Three incidents and one statement by their GM over the last year is all it has taken for the media and the baseball world to label the Arizona Diamondbacks as one of the dirtiest teams in baseball. But are they? We examine what many writers would call the D-Backs “Thug Life” over the last two seasons.
When you look at the series of events that have transpired, it is easy to see how Kirk Gibson, Kevin Towers, and crew look more like the bad guys at the end of an 80′s sports movie than anything else. It all started with a brawl in L.A. that saw former D-Backs pitcher Ian Kennedy come in high and tight to rising star Yasiel Puig from the Dodgers, hitting him in the back and grazing his nose. After the Dodgers retaliated an inning later followed by further Diamondbacks retaliation, a bench clearing brawl broke out between the two clubs.
In this instance, Arizona was labeled as the instigator, despite the fact that the pitch from Kennedy seemed to be unintentional. Many questioned how unintentional it was considering at the time the Diamondbacks’ seemed to publicly have an issue with Puig’s antics, however the fact remained no one could question whether the Dodger’s retaliation later in the game was intentional. But in the court of public opinion, the D-Backs were judged as guilty of baseball sin.
So the D-Backs went the rest of the season without any more retaliatory actions, even when it seemed necessary, but that brawl in L.A. was the beginning of a freefall for Arizona in 2013. The team lost their grip on first place in the NL West to the eventual winners, the Dodgers, and watched that same team from Los Angeles celebrate winning the pennant by taking a dive in the D-Backs pool at Chase Field. Eventually, we found out that some players from the Dodgers even peed in it.
Surely, the Diamondbacks would be seen as the victim in this case, right? In the great rule book of sports, there is no greater infraction than celebrating like that on someone else’s home turf, but even in this instance Arizona was seen as being “sore losers”. Instead of the lack of class being shown by the opposing organization, people laughed about the the celebration and made statements such as “Maybe Arizona shouldn’t have let them win the pennant.” It was a “damned if you do – damned if you don’t” situation for Gibson and Towers.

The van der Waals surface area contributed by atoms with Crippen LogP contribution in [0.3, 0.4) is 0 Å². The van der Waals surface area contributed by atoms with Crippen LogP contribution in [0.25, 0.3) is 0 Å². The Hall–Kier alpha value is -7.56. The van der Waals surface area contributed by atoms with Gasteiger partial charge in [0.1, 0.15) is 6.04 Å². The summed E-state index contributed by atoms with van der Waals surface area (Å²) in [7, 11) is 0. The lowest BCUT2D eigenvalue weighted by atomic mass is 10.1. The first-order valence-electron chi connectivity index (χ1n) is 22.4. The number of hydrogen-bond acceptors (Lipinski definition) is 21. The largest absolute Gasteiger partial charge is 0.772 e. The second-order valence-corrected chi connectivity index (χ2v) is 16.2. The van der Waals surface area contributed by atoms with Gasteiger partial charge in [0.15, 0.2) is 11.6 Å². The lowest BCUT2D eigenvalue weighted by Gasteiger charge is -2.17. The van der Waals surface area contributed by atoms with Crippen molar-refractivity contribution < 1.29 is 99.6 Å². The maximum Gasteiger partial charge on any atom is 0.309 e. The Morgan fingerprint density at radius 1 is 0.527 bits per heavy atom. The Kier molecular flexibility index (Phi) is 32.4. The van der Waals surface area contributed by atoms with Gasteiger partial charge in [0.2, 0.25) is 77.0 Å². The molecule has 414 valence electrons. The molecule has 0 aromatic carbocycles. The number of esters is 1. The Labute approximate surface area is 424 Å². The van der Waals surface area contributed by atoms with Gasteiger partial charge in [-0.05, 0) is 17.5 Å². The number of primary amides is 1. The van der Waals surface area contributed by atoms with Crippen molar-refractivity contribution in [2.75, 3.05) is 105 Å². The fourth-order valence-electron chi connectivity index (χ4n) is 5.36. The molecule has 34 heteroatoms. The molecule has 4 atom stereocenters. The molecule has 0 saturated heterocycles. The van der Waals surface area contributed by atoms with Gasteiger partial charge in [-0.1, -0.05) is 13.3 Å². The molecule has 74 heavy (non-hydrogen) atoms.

During that offseason, tensions mounted over “PoolGate” and the biggest blow to the Diamondbacks’ reputation came when general manager Kevin Towers was interviewed for 620 AM KTAR in Phoenix in October:
“I think come spring training, it will be duly noted that it’s going to be an eye for an eye and we’re going to protect one another. If not, if you have options there’s ways to get you out of here and you don’t follow suit or you don’t feel comfortable doing it, you probably don’t belong in a Diamondbacks uniform.”
And like that, the perception of Arizona became that of an archaic team with archaic principles who planned on headhunting any opposing players who thought they could get away with disrespecting the D-Backs franchise. They also became a team who seemed like they would cut ties with any talent that wouldn’t fit the mold and do the bidding of management. Towers received much criticism for making that statement, but it doesn’t mean that it doesn’t reflect the internal attitudes of most teams within the league. It just means Towers was brazen enough – and angry enough – to say it. So the world waited for the situation to come to a head.
And it did. Eight months later against the Milwaukee Brewers.
On June 19th vs the Brewers, Milwaukee’s starting pitcher Kyle Lohse nailed Arizona’s up and coming star Chris Owings in the head/neck region after already unintentionally hitting D-Back Didi Gregorious in the game. This gave Kirk Gibson and crew the green light to go after one of their biggest foes, Ryan Braun, plunking the batter intentionally/unintentionally. Again, much like the Puig incident, there was public knowledge about the way the D-Backs – and mainly Gibson – felt about Braun and his involvement with the Biogenesis scandal, so the planned attack looked more like a check mark off the hit list rather than retaliation for the two hit batters earlier in the game.